With the inauguration of the 44th U.S. President ahead in January 2009, it is not surprising that 2008 has been a year full of proposals, how the U.S.-Asia policy of the next administration should look like. Since the end of the Cold War, the United States has lost its role as the decisive strategic actor in the Asian region. It is now sharing the stage with China which has grown dramatically over the past 20 years. There has also been a considerable process of regionalization in Asia, documented best in the success of the Association of Southeast Asian Nations (ASEAN) and the ongoing ASEAN plus three process that includes China, Japan and South Korea.
Being aware that the balance of power is shifting not in favour of the United States, there are several concepts, how the next U.S. administration should handle the situation in Asia. A realist concept – in which the rise of China is considered to be a great danger to vital U.S. interests in the region – suggests a policy of balancing against China. That means shaping the balance of power in favour of American interests. In contrast, an institutional concept pledges for a more cooperative, forward-looking policy towards China and Asia as a whole, saying that such cooperation would serve Asian (including Chinese) as well as American interests.
In the following section I will show the concept of a forward-looking U.S.-Asia policy represented by Wu Xinbo (2008, 155-163). I will also put it in the context of IR theory and will compare it with other approaches.
A Forward-Looking, Long-term Policy in a Changing Asia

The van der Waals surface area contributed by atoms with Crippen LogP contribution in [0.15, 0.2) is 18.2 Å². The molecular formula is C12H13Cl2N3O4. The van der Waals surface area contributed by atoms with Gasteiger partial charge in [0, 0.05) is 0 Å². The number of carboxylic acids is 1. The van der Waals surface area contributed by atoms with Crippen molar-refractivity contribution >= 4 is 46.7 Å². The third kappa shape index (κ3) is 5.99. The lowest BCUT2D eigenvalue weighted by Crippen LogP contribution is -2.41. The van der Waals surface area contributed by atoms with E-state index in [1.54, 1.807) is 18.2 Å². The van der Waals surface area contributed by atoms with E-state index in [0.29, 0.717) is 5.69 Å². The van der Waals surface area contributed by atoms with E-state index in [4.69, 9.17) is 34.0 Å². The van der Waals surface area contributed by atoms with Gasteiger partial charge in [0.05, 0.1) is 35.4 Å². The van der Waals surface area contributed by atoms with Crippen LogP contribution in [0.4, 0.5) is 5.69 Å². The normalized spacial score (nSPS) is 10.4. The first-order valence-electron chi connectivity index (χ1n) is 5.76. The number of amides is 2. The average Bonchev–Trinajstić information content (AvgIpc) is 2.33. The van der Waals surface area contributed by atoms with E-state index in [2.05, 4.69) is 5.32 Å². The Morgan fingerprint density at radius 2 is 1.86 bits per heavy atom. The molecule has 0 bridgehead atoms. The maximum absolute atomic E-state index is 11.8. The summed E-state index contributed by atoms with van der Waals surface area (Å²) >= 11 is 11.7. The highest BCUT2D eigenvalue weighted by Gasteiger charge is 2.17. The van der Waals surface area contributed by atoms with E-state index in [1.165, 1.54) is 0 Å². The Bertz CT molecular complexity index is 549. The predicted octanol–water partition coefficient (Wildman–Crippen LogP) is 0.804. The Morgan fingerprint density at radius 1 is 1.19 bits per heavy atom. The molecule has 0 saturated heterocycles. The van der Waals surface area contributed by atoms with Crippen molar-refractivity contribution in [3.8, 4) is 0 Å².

Complaining that the U.S.-Asia policy under George W. Bush has been driven by events, rather than by a deep understanding of the changes going on in the Asian region, Wu Xinbo demands a change in Washington’s policy on Asia. According to Wu, the American political elite – of course including the next U.S. administration – should address three key questions: (1) how to perceive a changing East Asia and the emerging roles of China and the U.S. there (2) how to construct a more sensible policy towards Asia as a whole, and (3) how to deal with a rising China (Wu, 2008, 155). Wu’s main argument is that the U.S.-Asia policy should be build on a deep understanding about the changes that have occurred in Asia – especially the growth of regionalism manifested in the ASEAN plus three process – and that the United States should give up its long-time America-centred hub-and-spokes policy in order to become a partner of Asia, rather than a regional patron (ibid, 156-57). Wu argues that the United States should develop a forward-looking, long-term Asian policy which is compatible to the emerging world order. Therefore the United States should abandon the game of balancing China. Instead, Wu pledges for a more cooperative U.S. policy on Asia. In this context, America should support the Asian integration process and embrace multilateral structures (ibid, 157). According to Wu, the United States should neither be worried about their status in Asia nor be scared of the rise of China. His argumentation sounds simple. If the U.S. deals with Asia in a cooperative and constructive way, it will remain an indispensable partner to the region. Likewise, if the U.S. supports the Asian integration process and the development of multilateral structures, China’s rise will be more dependent on other nations and therefore less threatening to the United States (ibid, 158). Another U.S. fear, Asian integration undermining APEC, is also unreasonable if the U.S. is able to set a more realistic agenda for APEC (ibid, 159). An opinion shared by Funabashi (2008, 110-126) who argues that APEC should return to its original format, concentrating on trade, development and investment.